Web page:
Admittedly, the film still runs a bit long, and the occasionally-awkward script--on which Rowling has the sole writing credit--might have done with a brush-up from Potter screenwriter Steve Kloves, but the picture's only other real weakness is that the titular "fantastic" beasts are its least-interesting feature. 
The good news is Rowling's trademark kind-heartedness and magical imagination are in full effect with Fantastic Beasts. Eddie Redmayne's skittish acting style can be annoying sometimes, but he's perfect as Newt Scamander. 

Redmayne nails traits common in those of us who are more comfortable with four-legged beasts than with two-legged ones; he shuffles and looks at the ground when speaking with another human, but is entirely at ease with even the most intimidating other creatures. Redmayne also gets full marks for some extraordinary physical acting that had to be uncomfortable-to-downright-embarrassing to play off only a green screen. 
The solid supporting cast includes Colin Farrell in a menacing turn, and scene-stealer Dan Fogler. Fantastic Beasts boasts glorious effects, good-natured humor, and a charming score by the masterful James Newton Howard. 
It's been five years since Harry Potter's final big-screen foray, and if you'd forgotten just how magical it is when that giant "WB" logo appears to the twinkling accompaniment of Hedwig's Theme, Fantastic Beasts will bring it all right back to you. Fantastic Beasts and Where to Find Them clocks in at 133 minutes and is rated PG13 for "some fantasy action violence." 
Nostalgic yet standing firmly on its own merits, Fantastic Beasts and Where to Find Them is great fun and a perfectly-worthy addition to the Harry Potter film franchise.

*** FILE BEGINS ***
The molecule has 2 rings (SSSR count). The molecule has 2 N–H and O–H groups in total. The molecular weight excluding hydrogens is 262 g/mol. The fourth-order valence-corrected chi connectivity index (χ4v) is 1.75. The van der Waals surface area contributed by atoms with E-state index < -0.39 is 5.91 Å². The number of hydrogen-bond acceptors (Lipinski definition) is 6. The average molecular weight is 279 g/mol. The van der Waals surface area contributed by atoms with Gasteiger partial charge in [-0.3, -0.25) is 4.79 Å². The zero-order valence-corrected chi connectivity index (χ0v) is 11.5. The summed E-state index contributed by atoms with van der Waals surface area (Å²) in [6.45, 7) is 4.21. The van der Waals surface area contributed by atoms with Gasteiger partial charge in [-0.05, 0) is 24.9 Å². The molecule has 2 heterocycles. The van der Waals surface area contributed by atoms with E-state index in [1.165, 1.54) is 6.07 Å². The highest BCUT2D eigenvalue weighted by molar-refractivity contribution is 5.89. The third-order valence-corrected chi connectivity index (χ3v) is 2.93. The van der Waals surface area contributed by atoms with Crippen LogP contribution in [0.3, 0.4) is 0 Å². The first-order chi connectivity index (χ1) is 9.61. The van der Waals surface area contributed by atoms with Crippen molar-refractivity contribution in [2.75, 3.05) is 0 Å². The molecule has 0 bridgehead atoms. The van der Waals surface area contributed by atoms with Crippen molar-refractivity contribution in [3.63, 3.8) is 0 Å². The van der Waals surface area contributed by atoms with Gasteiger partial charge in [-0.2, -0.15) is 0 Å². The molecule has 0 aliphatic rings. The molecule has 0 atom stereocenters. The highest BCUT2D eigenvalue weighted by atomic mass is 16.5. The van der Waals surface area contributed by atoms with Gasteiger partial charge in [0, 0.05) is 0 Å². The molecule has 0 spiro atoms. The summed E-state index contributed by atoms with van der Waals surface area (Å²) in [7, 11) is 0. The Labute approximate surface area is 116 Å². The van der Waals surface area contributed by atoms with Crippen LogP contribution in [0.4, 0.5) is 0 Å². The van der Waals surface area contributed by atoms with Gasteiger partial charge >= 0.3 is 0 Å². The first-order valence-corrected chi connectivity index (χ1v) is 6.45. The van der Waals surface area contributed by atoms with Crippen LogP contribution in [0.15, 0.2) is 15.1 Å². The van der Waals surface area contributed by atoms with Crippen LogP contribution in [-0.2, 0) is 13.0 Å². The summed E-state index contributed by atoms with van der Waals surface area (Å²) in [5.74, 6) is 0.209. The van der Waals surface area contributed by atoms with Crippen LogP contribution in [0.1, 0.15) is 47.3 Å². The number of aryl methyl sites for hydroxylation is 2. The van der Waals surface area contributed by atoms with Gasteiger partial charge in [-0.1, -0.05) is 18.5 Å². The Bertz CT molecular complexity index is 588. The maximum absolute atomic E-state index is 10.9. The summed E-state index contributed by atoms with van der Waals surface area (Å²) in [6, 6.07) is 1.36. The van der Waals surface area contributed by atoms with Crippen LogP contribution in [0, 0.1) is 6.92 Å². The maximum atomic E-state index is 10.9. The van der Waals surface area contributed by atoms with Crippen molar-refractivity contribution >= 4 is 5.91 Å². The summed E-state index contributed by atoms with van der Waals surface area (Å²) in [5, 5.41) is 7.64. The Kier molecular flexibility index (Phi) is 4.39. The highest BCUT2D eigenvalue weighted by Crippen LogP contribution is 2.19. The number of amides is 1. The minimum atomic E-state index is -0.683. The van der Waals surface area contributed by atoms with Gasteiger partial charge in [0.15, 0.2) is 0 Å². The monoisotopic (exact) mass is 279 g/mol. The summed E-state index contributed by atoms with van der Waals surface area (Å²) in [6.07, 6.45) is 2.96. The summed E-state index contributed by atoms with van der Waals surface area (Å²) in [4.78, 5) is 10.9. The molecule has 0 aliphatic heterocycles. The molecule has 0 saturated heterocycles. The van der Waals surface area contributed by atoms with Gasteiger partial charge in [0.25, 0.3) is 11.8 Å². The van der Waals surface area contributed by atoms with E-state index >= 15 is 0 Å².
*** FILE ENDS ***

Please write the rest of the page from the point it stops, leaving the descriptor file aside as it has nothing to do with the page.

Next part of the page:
Of a possible nine Weasleys, Fantastic Beasts and Where to Find Them gets seven and a half. 
Next up: Bleed for This. A boxing champion faces a long road to recovery after a devastating automobile accident. 
Well, dear reader(s), I was going to start by pondering how a sport I dislike as intensely as boxing could spawn movies I love so much, but then I remembered Talladega Nights and figured the question kinda answered itself. 
At any rate, boxing movies always seem to be favorites of mine, and I'm pleased to report Bleed for This is no exception. 
Miles Teller is simply amazing as boxer Vinny Pazienza. He's had good roles in good movies before, but this is a real star turn. The normally-dashing Aaron Eckhart underwent an astounding transformation to portray Pazienza's balding, paunchy, middle-aged trainer, the kind of physical effort that normally earns guys Oscars as long as they aren't named Johnny Depp or Gary Oldman. 

Eckhart's earnest turn is the movie's backbone, but it's Ciaran Hinds who really steals the show with his emotional portrayal of Pazienza's father. For my money, any or all of the three are awards-worthy, and reason enough to see a movie that has plenty more going for it. 
While the boxing scenes aren't quite as authentic as Southpaw or Creed, the matches will leave you holding your breath even when you think you know the outcome. 
At a smart two hours, Bleed for This is wise enough not to wear out its welcome, and--between Pazienza's constant underdog status and his touch-and-go recovery--it's a pretty tense ride. Meticulous attention to the fighter's recovery and training might have bogged down in less capable hands, but here it is mesmerizing. 
Some solid 80s arena rock combines with the soulful sounds of Willis Earl Beal to flesh out the picture's struggling-but-hopeful tone. Bleed for This runs 116 minutes and is rated R for "language, sexuality/nudity, and some accident images." 
It's not quite the Best Picture contender it may have seemed, but Bleed for This is a solid drama bouyed by award-worthy performances. 
Of a possible nine Weasleys, Bleed for This gets seven. 
Until next time...